Your email is not valid
Recipient's email is not valid
Submit Close

Your email has been sent.

Click here to send another

thescroll_header

The Massacre in France, One Day Later

French police suspect ultra-right attacker; meanwhile, election is affected

Print Email
Students marching last night in Paris.(Thomas Coex/AFP/Getty Images)

UPDATE: A day later, and we know the likely killer is in fact a Muslim man motivated in part by jihadism and specifically anti-Israel hatred. I still stand by much of this post: not all anti-Semitic attacks are motivated by Israel’s actions; Israel’s actions may provoke anti-Semitic attacks, and while it’s fair to consider that likelihood, that by nomeans makes them Israel’s responsibility; Ashton needs to apologize or resign.

French police were reportedly searching for three soldiers kicked out of the army in 2008 over their neo-Nazi sympathies as suspects in yesterday’s dreadful shooting at a Jewish high school in Toulouse, which killed four Jews, including a father—a rabbi and teacher at the school—and two of his children. However, apparently those soldiers are now off the hook. Suspicions remain, however, that the killer was motivated by right-wing politics: The gun used is tied to the nearby murders last week of two dark-skinned, Muslim paratroopers. Given the likely ultra-right provenance of the attack, one wonders if it is a coincidence, as someone suggested on Twitter, that yesterday was the 50th anniversary of Algerian independence. Here are brief biographies of the victims, including the paratroopers (there was a third killed in a third incident).

At least one commentator sought to make this about Israel. Citing, literally, a few horrible, anonymous Internet commenters, D.G. Myers argued, “The fact that commentators were quick to draw a connection to Israel—Arab commentators on the Jerusalem Post story did the same—reveals an undeniable truth: Anti-Zionism is indistinguishable from anti-Semitism, precisely because all Jews are identified with Israel, for better or worse.” Actually, the undeniable truth it reveals are that some anonymous Internet commenters are horrible.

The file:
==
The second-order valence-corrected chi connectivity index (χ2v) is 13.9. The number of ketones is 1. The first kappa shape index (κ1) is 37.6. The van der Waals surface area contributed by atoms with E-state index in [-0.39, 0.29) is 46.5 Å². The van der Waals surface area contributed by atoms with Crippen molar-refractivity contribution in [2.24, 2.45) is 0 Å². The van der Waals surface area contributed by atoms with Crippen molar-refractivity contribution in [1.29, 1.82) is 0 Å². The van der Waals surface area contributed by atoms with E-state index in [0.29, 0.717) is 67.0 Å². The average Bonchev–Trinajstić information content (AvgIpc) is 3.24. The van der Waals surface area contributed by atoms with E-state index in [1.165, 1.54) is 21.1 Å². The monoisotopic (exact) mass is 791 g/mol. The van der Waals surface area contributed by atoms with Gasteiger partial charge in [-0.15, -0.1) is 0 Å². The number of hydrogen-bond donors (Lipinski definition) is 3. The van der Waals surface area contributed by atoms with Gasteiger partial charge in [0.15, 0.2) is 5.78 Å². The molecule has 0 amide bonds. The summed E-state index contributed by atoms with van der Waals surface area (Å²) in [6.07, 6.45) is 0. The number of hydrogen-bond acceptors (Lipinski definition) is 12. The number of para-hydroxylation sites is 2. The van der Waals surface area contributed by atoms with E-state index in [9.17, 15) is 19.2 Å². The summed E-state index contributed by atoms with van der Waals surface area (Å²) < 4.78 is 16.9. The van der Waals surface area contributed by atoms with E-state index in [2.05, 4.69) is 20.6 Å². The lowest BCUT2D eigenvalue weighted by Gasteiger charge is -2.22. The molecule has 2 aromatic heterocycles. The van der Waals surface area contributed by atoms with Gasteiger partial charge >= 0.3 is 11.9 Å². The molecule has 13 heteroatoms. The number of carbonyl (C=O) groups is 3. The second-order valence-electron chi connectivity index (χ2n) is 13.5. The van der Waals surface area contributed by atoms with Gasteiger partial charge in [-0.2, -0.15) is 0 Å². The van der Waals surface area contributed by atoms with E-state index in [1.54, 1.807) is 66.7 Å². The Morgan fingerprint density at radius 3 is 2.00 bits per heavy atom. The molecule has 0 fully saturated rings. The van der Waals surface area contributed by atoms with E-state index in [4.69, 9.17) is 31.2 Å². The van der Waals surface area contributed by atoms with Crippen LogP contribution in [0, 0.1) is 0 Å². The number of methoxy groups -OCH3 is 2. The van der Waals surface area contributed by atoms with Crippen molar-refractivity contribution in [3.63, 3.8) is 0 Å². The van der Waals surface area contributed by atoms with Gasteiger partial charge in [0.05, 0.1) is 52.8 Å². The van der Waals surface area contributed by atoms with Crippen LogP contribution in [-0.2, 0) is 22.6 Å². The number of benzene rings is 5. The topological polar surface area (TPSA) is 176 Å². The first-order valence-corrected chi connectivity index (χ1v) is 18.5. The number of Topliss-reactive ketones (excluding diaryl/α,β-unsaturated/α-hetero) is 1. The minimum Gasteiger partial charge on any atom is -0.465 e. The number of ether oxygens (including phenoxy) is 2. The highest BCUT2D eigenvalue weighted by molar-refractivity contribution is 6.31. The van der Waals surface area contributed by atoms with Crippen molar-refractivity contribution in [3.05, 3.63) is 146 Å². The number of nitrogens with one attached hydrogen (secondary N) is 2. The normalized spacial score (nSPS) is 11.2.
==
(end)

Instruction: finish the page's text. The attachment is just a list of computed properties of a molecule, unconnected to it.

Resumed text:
And some European foreign-policy chiefs. If Catherine Ashton were more naive, she might deserve a pass for her comparison of “young people killed in all sorts of terrible circumstances,” whether it be Toulouse, Syria, or, yes, Gaza. But she’s literally a diplomat. She needs to apologize or resign.

Prime Minister Netanyahu, who accepted the dead’s wishes that they be buried in Israel (the family came from Israel, though the father had French citizenship), appropriately cast the incident as a “despicable anti-Semitic murder,” even if he couldn’t also resist noting that the U.N. Human Rights Council was then hosting a Hamas member—not true—and that the U.N. had yet to condemn the attack—it since has.

I’m aware that anti-Semitic hate crimes in Europe ticked up during Operation Cast Lead, and if they were also to do so, say, following an attack on Iran, then that would be evidence of anti-Israel animus playing a role in anti-Semitism. (It’s tricky deciding whether that should count against an Iran attack. I find it extraordinarily distasteful to alter my calculus for the whims of anti-Semitic murderers, but on the other hand, Israel was created in part to deny anti-Semitic murderers, and if the potential for anti-Semitic murder is allowed to factor in favor of a strike, I don’t see why it shouldn’t also be allowed to factor against one.) But not all anti-Semitism is anti-Israel. In fact, if the alleged right-wing shooters are anything like Oslo’s Anders Breivik, they are extremely twisted and evil supporters of the Jewish state.

I think the point was best put by Myers’ colleague John Podhoretz: “Jews are being hunted.” And not in the boonies: France has the largest Jewish population in Europe; Toulouse’s Jewish community is apparently 20,000-strong; and I noted from one photo caption that the city’s mayor is named Pierre Cohen.